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8675: This Week in Haiti 19:17 7/11/2001 (fwd)
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* THIS WEEK IN HAITI *
July 11 - 17, 2001
Vol. 19, No. 17
THE JEAN DOMINIQUE MURDER INVESTIGATION:
WHAT DOES ARISTIDE’S SILENCE MEAN?
(Second of two parts)
Last week, Judge Claudy Gassant resumed his post and his
investigation of the Apr. 3, 2000 assassination of Radio Haiti
Inter’s director, Jean Dominique, and the station’s guardian,
On Jun. 13, the examining magistrate had resigned and removed
himself from the case to protest Justice Minister Gary Lissade’s
apparent refusal to provide him with adequate security and to
chastise a police chief who had repeatedly harassed him. Gassant
also demanded action against Judge Jean Gabriel Ambroise, another
examining magistrate who had illegally meddled in the
investigation at the behest of Sen. Dany Toussaint. The senator
is a prominent figure in the Lavalas Family party, who has been
repeatedly questioned about the murders and may eventually be
indicted. After three weeks of private encouragement from friends
and of public assurances from Lissade that police protection
would be improved, Gassant has now resumed his inquest with
He hit a wall immediately, however. Gassant summoned Toussaint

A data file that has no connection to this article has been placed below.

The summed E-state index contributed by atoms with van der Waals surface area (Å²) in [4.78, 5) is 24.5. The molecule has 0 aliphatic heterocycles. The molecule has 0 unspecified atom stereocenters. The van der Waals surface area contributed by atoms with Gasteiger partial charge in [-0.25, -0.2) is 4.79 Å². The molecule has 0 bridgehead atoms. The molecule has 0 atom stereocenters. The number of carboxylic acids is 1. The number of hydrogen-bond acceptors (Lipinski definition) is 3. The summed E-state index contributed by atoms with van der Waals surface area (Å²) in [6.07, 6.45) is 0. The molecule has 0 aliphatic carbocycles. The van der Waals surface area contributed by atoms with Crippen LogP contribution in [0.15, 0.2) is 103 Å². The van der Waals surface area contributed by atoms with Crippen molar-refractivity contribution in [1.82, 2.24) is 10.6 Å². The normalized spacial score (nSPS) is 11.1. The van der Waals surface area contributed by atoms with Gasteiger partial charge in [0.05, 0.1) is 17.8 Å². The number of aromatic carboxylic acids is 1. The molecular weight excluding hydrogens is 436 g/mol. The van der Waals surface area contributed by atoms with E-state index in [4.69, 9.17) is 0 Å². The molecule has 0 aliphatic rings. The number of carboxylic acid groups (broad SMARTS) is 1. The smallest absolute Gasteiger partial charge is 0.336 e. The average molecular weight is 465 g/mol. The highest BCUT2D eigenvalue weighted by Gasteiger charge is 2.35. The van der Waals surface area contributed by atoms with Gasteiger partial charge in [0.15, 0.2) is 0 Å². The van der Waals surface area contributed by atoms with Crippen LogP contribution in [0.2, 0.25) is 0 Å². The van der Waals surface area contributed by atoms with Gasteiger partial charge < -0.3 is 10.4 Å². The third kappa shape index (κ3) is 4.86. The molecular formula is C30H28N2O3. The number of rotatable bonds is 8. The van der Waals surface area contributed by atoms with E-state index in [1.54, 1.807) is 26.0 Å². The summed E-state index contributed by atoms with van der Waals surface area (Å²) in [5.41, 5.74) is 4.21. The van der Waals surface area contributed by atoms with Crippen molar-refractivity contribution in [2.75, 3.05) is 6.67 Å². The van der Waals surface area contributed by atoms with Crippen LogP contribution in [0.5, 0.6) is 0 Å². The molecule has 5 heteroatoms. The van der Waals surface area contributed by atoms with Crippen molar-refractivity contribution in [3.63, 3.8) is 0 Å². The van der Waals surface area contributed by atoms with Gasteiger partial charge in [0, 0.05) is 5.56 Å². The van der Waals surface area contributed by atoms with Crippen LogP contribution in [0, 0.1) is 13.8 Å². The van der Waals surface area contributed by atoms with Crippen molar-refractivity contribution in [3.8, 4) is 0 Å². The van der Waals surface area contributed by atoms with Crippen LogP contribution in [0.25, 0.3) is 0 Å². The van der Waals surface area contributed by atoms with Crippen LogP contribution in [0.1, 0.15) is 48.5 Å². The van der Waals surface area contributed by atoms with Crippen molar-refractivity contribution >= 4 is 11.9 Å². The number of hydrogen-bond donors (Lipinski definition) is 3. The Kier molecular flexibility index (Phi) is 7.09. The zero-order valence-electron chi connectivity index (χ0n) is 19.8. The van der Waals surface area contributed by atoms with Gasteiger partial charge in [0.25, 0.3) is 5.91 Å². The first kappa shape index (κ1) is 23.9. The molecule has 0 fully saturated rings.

for questioning on Jul. 9, but the senator refused to comply on
the grounds that the judge is biased against him. Lise Pierre-
Pierre, the head of the civil court, has to decide whether
Toussaint’s formal challenge has any merit, but Toussaint has
also contested her impartiality, putting in question whether he
will respect her ruling if she keeps Gassant on the case.
Others closely following the investigation say that Toussaint has
no grounds to challenge Gassant. “The right to challenge is not
applicable here,” explained Patrick Elie, former Secretary of
State for Public Security and a founder of the group Echo Voix
Jean Dominique (EVJD). “Gassant is the judge investigating the
case, not trying it. You cannot challenge the judge who is just
Toussaint’s challenge is based on the illegal questioning of
Gassant’s detainees in the National Penitentiary in June by Judge
Ambroise, who, as a result, has been suspended for six months.
Pierre Lespérance of the National Coalition for Haitian Rights
(NCHR) argued that a Toussaint’s legal challenge cannot issue
from an illegal investigation and deemed the move a “delaying
In another development, Haitian authorities arrested Dr. Jean
Alix Charles on Jul. 6. He stands accused of willfully killing on
the operating table last summer Jean Wilner Lalanne, who was
suspected of being the intermediary between the triggermen and
the authors of the crime. Charles vehemently protests his
innocence, saying that Lalanne died of a pulmonary embolism
during the operation after languishing for almost two weeks in
the General Hospital with three bullets in his buttocks. (On Jul.
10, Charles was “provisionally released” from jail; the